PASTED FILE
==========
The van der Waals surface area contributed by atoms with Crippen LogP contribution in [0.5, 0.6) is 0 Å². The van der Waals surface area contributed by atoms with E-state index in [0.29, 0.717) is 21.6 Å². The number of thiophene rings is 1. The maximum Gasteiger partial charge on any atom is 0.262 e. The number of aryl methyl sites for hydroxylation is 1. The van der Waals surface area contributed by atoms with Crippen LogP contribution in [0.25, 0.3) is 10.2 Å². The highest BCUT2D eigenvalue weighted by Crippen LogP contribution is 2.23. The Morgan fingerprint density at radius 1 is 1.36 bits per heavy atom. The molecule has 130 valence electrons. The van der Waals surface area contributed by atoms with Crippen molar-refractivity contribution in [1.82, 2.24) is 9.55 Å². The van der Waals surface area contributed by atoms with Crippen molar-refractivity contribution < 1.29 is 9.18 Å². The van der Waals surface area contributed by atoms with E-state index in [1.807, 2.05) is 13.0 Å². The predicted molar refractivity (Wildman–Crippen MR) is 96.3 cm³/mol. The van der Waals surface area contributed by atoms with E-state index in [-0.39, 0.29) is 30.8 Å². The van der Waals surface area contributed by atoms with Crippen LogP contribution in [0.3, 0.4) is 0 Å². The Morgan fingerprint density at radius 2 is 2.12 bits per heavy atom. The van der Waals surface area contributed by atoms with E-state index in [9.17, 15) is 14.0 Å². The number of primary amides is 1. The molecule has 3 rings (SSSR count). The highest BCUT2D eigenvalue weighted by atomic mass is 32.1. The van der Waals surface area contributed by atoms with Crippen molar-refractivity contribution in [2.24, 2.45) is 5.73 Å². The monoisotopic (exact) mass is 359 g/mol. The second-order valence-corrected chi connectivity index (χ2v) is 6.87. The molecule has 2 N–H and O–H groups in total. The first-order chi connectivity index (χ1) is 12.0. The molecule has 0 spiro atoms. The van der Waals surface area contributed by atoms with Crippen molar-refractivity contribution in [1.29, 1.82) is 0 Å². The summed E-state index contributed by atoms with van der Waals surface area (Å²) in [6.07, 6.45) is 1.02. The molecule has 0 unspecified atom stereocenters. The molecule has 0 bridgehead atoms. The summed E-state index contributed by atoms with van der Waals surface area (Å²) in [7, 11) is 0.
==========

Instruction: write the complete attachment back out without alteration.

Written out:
The van der Waals surface area contributed by atoms with Crippen LogP contribution in [0.5, 0.6) is 0 Å². The van der Waals surface area contributed by atoms with E-state index in [0.29, 0.717) is 21.6 Å². The number of thiophene rings is 1. The maximum Gasteiger partial charge on any atom is 0.262 e. The number of aryl methyl sites for hydroxylation is 1. The van der Waals surface area contributed by atoms with Crippen LogP contribution in [0.25, 0.3) is 10.2 Å². The highest BCUT2D eigenvalue weighted by Crippen LogP contribution is 2.23. The Morgan fingerprint density at radius 1 is 1.36 bits per heavy atom. The molecule has 130 valence electrons. The van der Waals surface area contributed by atoms with Crippen molar-refractivity contribution in [1.82, 2.24) is 9.55 Å². The van der Waals surface area contributed by atoms with Crippen molar-refractivity contribution < 1.29 is 9.18 Å². The van der Waals surface area contributed by atoms with E-state index in [1.807, 2.05) is 13.0 Å². The predicted molar refractivity (Wildman–Crippen MR) is 96.3 cm³/mol. The van der Waals surface area contributed by atoms with E-state index in [-0.39, 0.29) is 30.8 Å². The van der Waals surface area contributed by atoms with Crippen LogP contribution in [0.3, 0.4) is 0 Å². The Morgan fingerprint density at radius 2 is 2.12 bits per heavy atom. The van der Waals surface area contributed by atoms with E-state index in [9.17, 15) is 14.0 Å². The number of primary amides is 1. The molecule has 3 rings (SSSR count). The highest BCUT2D eigenvalue weighted by atomic mass is 32.1. The van der Waals surface area contributed by atoms with Crippen molar-refractivity contribution in [2.24, 2.45) is 5.73 Å². The monoisotopic (exact) mass is 359 g/mol. The second-order valence-corrected chi connectivity index (χ2v) is 6.87. The molecule has 2 N–H and O–H groups in total. The first-order chi connectivity index (χ1) is 12.0. The molecule has 0 spiro atoms. The van der Waals surface area contributed by atoms with Crippen molar-refractivity contribution in [1.29, 1.82) is 0 Å². The summed E-state index contributed by atoms with van der Waals surface area (Å²) in [6.07, 6.45) is 1.02. The molecule has 0 unspecified atom stereocenters. The molecule has 0 bridgehead atoms. The summed E-state index contributed by atoms with van der Waals surface area (Å²) in [7, 11) is 0.